Keywords: Adaptive Learning; Evolutionary Dynamics; Heterogeneous Expectations; Multiple Equilibria; Rational Expectations.
    JEL: C62 D84 E37
    Date: 2005–10
  3. By: Peter Duersch (Department of Economics, University of Heidelberg); Albert Kolb (Department of Economics, University of Bonn); Joerg Oechssler (Department of Economics, University of Heidelberg); Burkhard Schipper (Department of Economics, University of California)
    Abstract: We use an experiment to explore how subjects learn to play against computers which are programmed to follow one of a number of standard learning algorithms. The learning theories are (unbeknown to subjects) a best response process, fictitious play, imitation, reinforcement learning, and a trial & error process. We test whether subjects try to influence those algorithms to their advantage in a forward-looking way (strategic teaching). We find that strategic teaching occurs frequently and that all learning algorithms are subject to exploitation with the notable exception of imitation. The experiment was conducted, both, on the internet and in the usual laboratory setting. We find some systematic differences, which however can be traced to the different incentives structures rather than the experimental environment.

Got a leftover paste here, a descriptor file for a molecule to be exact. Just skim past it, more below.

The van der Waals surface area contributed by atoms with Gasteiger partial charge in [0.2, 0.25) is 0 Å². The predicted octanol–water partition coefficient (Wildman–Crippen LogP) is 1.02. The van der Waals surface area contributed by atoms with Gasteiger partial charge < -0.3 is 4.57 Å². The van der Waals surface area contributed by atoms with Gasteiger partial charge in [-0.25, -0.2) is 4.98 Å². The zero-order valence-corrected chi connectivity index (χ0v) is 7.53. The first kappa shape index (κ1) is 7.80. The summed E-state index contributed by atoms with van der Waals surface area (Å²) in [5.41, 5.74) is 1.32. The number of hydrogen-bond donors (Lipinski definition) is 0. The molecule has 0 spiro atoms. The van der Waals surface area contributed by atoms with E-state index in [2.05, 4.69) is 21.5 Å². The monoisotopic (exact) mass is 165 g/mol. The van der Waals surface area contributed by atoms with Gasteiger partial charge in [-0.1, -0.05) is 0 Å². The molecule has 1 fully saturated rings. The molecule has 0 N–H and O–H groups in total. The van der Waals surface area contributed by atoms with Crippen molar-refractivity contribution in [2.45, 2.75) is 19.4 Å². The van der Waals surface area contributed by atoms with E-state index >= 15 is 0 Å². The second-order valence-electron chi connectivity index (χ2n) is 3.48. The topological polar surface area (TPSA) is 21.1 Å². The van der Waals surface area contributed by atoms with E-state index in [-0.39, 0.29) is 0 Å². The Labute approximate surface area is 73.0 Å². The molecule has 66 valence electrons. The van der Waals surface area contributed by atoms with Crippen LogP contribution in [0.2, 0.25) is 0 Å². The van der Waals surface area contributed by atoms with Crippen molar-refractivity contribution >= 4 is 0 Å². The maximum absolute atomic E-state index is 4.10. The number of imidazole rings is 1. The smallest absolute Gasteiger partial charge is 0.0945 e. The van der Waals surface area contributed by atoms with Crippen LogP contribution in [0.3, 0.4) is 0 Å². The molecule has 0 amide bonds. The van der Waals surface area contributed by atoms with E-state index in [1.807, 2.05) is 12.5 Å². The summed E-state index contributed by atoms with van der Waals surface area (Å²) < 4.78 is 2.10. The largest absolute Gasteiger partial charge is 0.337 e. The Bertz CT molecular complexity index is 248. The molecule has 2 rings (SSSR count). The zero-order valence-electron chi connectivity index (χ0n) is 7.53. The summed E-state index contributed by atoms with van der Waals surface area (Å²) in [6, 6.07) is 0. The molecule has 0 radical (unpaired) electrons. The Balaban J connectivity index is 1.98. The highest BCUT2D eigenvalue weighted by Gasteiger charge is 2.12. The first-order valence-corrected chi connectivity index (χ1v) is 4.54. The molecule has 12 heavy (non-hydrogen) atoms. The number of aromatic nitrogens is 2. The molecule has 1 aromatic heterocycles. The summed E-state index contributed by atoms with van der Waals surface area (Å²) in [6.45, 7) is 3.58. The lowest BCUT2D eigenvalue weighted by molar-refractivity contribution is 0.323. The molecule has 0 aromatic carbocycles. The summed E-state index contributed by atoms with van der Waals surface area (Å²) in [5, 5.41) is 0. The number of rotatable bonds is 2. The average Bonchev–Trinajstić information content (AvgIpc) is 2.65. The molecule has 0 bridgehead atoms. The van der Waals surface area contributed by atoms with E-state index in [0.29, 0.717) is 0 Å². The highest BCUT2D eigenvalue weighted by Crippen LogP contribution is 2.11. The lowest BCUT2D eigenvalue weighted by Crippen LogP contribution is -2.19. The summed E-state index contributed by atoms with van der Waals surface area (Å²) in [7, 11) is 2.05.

Keywords: learning; fictitious play; imitation; reinforcement; trial & error; strategic teaching; Cournot duopoly; experiments; internet.
    JEL: C72 C91 C92 D43 L13
    Date: 2005–10–25
  4. By: Xavier Vilà